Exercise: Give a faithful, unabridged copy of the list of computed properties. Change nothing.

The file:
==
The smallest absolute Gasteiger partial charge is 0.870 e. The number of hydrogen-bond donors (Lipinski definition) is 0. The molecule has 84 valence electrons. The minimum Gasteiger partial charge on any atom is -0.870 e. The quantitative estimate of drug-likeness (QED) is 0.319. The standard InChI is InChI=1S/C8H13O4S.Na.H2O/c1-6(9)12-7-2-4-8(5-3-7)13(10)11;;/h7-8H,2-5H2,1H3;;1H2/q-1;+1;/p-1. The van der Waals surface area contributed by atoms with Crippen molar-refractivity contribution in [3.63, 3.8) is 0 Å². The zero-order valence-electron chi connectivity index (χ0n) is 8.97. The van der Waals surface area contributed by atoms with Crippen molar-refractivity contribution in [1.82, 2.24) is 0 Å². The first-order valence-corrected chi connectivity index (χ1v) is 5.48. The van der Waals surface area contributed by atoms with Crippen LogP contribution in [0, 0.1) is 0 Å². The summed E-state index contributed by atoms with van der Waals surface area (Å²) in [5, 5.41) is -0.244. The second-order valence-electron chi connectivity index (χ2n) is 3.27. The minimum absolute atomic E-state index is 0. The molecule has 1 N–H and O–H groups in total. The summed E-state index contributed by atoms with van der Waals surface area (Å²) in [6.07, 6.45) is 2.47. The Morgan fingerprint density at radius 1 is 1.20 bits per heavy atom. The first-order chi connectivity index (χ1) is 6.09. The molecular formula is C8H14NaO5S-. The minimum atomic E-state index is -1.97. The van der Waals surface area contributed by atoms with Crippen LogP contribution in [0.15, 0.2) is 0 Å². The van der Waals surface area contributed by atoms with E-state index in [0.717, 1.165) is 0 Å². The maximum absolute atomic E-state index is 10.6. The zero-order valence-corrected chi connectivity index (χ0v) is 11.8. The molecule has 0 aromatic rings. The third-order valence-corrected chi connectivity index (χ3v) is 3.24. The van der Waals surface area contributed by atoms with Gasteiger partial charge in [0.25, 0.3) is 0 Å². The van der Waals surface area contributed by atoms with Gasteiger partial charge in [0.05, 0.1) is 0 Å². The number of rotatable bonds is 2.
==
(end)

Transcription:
The smallest absolute Gasteiger partial charge is 0.870 e. The number of hydrogen-bond donors (Lipinski definition) is 0. The molecule has 84 valence electrons. The minimum Gasteiger partial charge on any atom is -0.870 e. The quantitative estimate of drug-likeness (QED) is 0.319. The standard InChI is InChI=1S/C8H13O4S.Na.H2O/c1-6(9)12-7-2-4-8(5-3-7)13(10)11;;/h7-8H,2-5H2,1H3;;1H2/q-1;+1;/p-1. The van der Waals surface area contributed by atoms with Crippen molar-refractivity contribution in [3.63, 3.8) is 0 Å². The zero-order valence-electron chi connectivity index (χ0n) is 8.97. The van der Waals surface area contributed by atoms with Crippen molar-refractivity contribution in [1.82, 2.24) is 0 Å². The first-order valence-corrected chi connectivity index (χ1v) is 5.48. The van der Waals surface area contributed by atoms with Crippen LogP contribution in [0, 0.1) is 0 Å². The summed E-state index contributed by atoms with van der Waals surface area (Å²) in [5, 5.41) is -0.244. The second-order valence-electron chi connectivity index (χ2n) is 3.27. The minimum absolute atomic E-state index is 0. The molecule has 1 N–H and O–H groups in total. The summed E-state index contributed by atoms with van der Waals surface area (Å²) in [6.07, 6.45) is 2.47. The Morgan fingerprint density at radius 1 is 1.20 bits per heavy atom. The first-order chi connectivity index (χ1) is 6.09. The molecular formula is C8H14NaO5S-. The minimum atomic E-state index is -1.97. The van der Waals surface area contributed by atoms with Crippen LogP contribution in [0.15, 0.2) is 0 Å². The van der Waals surface area contributed by atoms with E-state index in [0.717, 1.165) is 0 Å². The maximum absolute atomic E-state index is 10.6. The zero-order valence-corrected chi connectivity index (χ0v) is 11.8. The molecule has 0 aromatic rings. The third-order valence-corrected chi connectivity index (χ3v) is 3.24. The van der Waals surface area contributed by atoms with Gasteiger partial charge in [0.25, 0.3) is 0 Å². The van der Waals surface area contributed by atoms with Gasteiger partial charge in [0.05, 0.1) is 0 Å². The number of rotatable bonds is 2.